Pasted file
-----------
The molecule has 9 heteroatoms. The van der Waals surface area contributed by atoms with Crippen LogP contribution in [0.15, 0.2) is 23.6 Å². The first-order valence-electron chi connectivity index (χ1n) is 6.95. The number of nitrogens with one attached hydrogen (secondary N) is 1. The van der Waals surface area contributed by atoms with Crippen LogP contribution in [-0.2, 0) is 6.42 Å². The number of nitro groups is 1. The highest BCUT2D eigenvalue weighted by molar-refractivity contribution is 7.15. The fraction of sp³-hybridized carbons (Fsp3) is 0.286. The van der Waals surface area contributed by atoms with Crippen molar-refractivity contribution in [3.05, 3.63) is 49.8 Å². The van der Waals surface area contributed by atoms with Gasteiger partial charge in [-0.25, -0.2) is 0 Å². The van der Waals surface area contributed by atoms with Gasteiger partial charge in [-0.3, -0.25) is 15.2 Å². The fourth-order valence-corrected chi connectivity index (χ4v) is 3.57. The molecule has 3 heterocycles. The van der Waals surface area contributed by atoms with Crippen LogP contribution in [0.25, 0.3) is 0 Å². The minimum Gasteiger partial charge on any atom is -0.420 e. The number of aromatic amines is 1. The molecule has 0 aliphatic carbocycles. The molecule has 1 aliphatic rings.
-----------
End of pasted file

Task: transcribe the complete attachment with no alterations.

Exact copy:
The molecule has 9 heteroatoms. The van der Waals surface area contributed by atoms with Crippen LogP contribution in [0.15, 0.2) is 23.6 Å². The first-order valence-electron chi connectivity index (χ1n) is 6.95. The number of nitrogens with one attached hydrogen (secondary N) is 1. The van der Waals surface area contributed by atoms with Crippen LogP contribution in [-0.2, 0) is 6.42 Å². The number of nitro groups is 1. The highest BCUT2D eigenvalue weighted by molar-refractivity contribution is 7.15. The fraction of sp³-hybridized carbons (Fsp3) is 0.286. The van der Waals surface area contributed by atoms with Crippen molar-refractivity contribution in [3.05, 3.63) is 49.8 Å². The van der Waals surface area contributed by atoms with Gasteiger partial charge in [-0.25, -0.2) is 0 Å². The van der Waals surface area contributed by atoms with Gasteiger partial charge in [-0.3, -0.25) is 15.2 Å². The fourth-order valence-corrected chi connectivity index (χ4v) is 3.57. The molecule has 3 heterocycles. The van der Waals surface area contributed by atoms with Crippen LogP contribution in [0.25, 0.3) is 0 Å². The minimum Gasteiger partial charge on any atom is -0.420 e. The number of aromatic amines is 1. The molecule has 0 aliphatic carbocycles. The molecule has 1 aliphatic rings.